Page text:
At the University of Rhode Island’s 129th Commencement on Saturday and Sunday, May 16-17, about 3,200 undergraduate and 660 graduate students became the University’s newest alumni.

The following Tri-Town students were awarded undergraduate degrees from the University of Rhode Island:

– Christine Jane O’Donoghue of Rochester received a Bachelor of Science in Communicative Disorders Cum Laude

– Lilli V Paknis of Marion received a Bachelor of Arts in French, Journalism Summa Cum Laude

The following Virginia Military Institute cadet was among the 756 cadets who were recently named to the Dean’s List for the second semester of academic year 2014-15. To be eligible for the Dean’s List, a cadet must have a term grade point average of 3.0 on a 4.0 scale and no grade below C. Nicholas M. Nadeau a junior from Mattapoisett is majoring in International Studies. Cadet Nadeau’s parent is Ms. Leanne M Nadeau.

Friends of the Mattapoisett Rail Trail

The bike path project team is anticipating hitting another milestone next month: review of our proposed boardwalks should be complete leading almost directly to 75% construction and the beginning of permitting phase. The project is on schedule for construction to begin in 2016, and all construction funding is in place. Please come to our Harbor Days booth on July 17 and 18 to learn more.

In related news, The Summer Bike Challenge is in full swing. All you have to do is register on the website with your zip code and all your miles add to your Town’s team. Towns all along the South Coast Bikeway route are competing against each other for bragging rights. Individuals are competing for an array of prizes. Marc Anderson is the leader for May and June across the state. There are winners every month, so you aren’t too late to compete for honors in July and August. Go to southcoastbikeway.com to learn more or nationalbikechallenge.org to register.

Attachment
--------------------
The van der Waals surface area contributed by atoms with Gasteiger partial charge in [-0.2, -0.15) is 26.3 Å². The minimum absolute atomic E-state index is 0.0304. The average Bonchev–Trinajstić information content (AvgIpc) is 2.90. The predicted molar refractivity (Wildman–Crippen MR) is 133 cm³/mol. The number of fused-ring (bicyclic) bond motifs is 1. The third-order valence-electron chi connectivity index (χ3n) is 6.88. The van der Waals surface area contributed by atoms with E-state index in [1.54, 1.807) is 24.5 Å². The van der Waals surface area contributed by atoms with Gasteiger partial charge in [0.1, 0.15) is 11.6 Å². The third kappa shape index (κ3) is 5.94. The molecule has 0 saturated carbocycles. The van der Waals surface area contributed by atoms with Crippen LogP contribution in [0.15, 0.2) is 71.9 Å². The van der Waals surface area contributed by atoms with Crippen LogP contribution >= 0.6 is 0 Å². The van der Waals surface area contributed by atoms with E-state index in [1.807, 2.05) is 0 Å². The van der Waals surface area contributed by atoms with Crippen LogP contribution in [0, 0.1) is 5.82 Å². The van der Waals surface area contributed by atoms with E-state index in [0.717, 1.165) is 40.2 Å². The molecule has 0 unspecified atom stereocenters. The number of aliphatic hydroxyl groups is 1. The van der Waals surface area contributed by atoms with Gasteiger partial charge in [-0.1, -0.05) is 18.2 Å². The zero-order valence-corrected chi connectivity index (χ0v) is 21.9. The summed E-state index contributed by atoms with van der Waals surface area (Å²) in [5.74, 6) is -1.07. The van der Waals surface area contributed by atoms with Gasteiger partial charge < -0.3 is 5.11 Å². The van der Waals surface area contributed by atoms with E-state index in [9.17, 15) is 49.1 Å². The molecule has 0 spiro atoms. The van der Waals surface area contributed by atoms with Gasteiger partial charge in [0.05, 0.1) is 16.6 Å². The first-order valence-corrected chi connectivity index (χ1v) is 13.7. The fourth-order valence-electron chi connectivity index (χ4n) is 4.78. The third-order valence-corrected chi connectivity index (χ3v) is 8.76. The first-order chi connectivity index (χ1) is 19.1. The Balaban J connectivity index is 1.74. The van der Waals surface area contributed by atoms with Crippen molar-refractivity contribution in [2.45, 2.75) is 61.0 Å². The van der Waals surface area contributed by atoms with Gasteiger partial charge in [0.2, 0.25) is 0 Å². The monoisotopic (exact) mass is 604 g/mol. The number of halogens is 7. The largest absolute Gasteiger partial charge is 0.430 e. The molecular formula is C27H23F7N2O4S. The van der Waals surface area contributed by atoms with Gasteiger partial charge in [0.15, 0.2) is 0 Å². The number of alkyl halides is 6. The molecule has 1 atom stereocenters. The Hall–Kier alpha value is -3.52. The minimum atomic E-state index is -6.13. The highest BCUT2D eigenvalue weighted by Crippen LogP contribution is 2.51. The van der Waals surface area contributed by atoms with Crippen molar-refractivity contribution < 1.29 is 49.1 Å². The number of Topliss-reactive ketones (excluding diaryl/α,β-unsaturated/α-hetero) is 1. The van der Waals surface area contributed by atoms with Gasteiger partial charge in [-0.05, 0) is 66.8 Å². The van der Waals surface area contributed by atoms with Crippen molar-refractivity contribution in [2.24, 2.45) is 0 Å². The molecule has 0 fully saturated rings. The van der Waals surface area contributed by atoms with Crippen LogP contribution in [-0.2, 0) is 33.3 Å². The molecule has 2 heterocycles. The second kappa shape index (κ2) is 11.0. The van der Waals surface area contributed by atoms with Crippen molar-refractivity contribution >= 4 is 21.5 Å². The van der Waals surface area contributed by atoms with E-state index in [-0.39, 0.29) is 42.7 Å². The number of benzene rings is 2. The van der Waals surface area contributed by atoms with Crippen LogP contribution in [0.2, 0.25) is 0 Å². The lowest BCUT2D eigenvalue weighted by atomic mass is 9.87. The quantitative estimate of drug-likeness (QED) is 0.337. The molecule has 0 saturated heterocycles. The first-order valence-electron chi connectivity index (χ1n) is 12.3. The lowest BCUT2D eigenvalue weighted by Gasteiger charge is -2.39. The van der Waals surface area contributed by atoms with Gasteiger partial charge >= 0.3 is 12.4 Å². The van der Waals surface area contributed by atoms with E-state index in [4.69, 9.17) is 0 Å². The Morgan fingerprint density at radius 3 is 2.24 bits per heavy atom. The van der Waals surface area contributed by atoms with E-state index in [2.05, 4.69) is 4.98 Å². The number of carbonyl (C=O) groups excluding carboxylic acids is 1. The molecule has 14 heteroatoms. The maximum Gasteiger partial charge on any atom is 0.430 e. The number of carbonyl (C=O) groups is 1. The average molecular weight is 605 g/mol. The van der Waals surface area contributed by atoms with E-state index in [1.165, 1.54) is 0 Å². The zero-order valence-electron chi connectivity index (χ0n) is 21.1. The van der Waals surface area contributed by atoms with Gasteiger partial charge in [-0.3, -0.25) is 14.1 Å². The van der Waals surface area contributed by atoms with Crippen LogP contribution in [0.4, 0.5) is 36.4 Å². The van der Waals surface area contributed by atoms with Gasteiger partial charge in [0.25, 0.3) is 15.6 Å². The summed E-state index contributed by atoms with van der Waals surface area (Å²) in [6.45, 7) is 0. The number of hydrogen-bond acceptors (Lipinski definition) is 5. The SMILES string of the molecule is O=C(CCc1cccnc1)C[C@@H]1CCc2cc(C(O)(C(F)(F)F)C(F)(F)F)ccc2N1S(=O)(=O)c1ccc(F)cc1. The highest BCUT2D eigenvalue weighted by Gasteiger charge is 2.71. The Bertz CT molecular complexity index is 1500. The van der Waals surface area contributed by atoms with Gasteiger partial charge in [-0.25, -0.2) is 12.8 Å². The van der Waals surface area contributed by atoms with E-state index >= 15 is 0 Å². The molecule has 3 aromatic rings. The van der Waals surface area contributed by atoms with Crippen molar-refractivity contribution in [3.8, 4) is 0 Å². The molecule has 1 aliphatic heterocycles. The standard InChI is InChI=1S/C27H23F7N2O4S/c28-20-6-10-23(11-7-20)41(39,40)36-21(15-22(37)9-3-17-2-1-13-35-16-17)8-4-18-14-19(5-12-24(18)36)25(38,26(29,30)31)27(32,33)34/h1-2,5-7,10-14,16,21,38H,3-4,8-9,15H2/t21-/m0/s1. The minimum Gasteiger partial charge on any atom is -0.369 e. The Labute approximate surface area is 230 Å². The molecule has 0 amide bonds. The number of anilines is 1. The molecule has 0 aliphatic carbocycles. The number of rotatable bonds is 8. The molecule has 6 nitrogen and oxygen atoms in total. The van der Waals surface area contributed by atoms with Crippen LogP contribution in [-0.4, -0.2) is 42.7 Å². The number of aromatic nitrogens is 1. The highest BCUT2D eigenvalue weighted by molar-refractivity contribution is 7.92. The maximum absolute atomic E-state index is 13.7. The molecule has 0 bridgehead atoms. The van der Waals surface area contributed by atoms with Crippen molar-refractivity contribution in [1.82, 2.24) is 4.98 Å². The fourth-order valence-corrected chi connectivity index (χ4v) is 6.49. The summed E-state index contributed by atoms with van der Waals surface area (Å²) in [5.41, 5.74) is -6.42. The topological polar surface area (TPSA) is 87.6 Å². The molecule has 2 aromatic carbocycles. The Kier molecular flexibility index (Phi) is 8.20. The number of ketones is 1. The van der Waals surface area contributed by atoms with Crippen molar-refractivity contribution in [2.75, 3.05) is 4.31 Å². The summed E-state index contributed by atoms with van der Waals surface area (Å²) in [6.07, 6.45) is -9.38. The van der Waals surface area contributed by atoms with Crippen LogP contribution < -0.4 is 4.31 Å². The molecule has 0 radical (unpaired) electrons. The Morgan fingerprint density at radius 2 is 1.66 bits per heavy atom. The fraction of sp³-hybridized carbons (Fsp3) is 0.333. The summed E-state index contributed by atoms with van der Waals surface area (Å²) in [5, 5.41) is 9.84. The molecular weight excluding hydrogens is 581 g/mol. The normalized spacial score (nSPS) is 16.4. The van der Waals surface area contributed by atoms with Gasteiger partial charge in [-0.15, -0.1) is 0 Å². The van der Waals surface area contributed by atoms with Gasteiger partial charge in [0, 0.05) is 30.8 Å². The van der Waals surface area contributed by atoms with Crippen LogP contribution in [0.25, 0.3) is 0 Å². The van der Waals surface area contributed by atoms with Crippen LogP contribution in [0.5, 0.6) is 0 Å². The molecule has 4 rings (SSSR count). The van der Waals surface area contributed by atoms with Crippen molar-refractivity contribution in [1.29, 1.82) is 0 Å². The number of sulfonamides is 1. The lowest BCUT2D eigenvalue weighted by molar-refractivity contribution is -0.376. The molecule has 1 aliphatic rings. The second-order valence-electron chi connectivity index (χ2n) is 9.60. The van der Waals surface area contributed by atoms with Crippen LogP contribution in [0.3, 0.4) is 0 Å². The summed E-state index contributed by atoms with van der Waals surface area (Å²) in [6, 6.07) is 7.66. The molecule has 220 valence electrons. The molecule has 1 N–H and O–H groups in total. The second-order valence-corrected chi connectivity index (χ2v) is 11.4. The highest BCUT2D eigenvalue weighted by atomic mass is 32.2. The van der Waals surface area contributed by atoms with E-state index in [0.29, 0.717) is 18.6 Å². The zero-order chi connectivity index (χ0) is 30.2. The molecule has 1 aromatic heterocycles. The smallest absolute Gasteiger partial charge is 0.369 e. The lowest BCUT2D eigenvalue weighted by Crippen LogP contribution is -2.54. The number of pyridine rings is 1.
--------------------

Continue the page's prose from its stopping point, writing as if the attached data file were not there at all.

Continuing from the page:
Chaperones ‘Survive’ Year After Year

The annual Survival camping trip is one of the most notable features of the Old Rochester Regional Junior High School experience. Each year since 1973, a large group of seventh grade students has traveled up to the hills and forests of Northfield, MA for a week of hiking, climbing, exploring, and learning about the great outdoors. This year’s trip departed on Sunday, June 14, and returned on Saturday, June 20.

As a byproduct of the Survival experience, many former participants continue to take the trip as chaperones. Noah Tavares, a rising junior at ORRHS, Jared Wheeler, a rising senior, and Evan Tilley, a rising sophomore, are among the students that travel up to Northfield each year to aid the seventh graders. Jillian Higgins was one of the many students who participated in this year’s trip. She, Wheeler, Tilley, and Tavares shared their experiences post-Survival.

This was Noah Tavares’ third year as a chaperone. For him, it’s all about seeing the seventh graders live up to Survival’s motto.

“I enjoy seeing the seventh graders succeed, and helping them achieve the many goals that the trip sets for them,” said Tavares. “[One of the best benefits of Survival] is watching the seventh graders unite and empower their fellow classmates to overcome challenges.”

Speaking on his best Survival memories, Tavares mentioned the great mountain views in Northfield that “we don’t get down here near the ocean.”

Wheeler has now been a Survival chaperone for four consecutive years. He had an interesting take on Survival’s effects on junior high culture.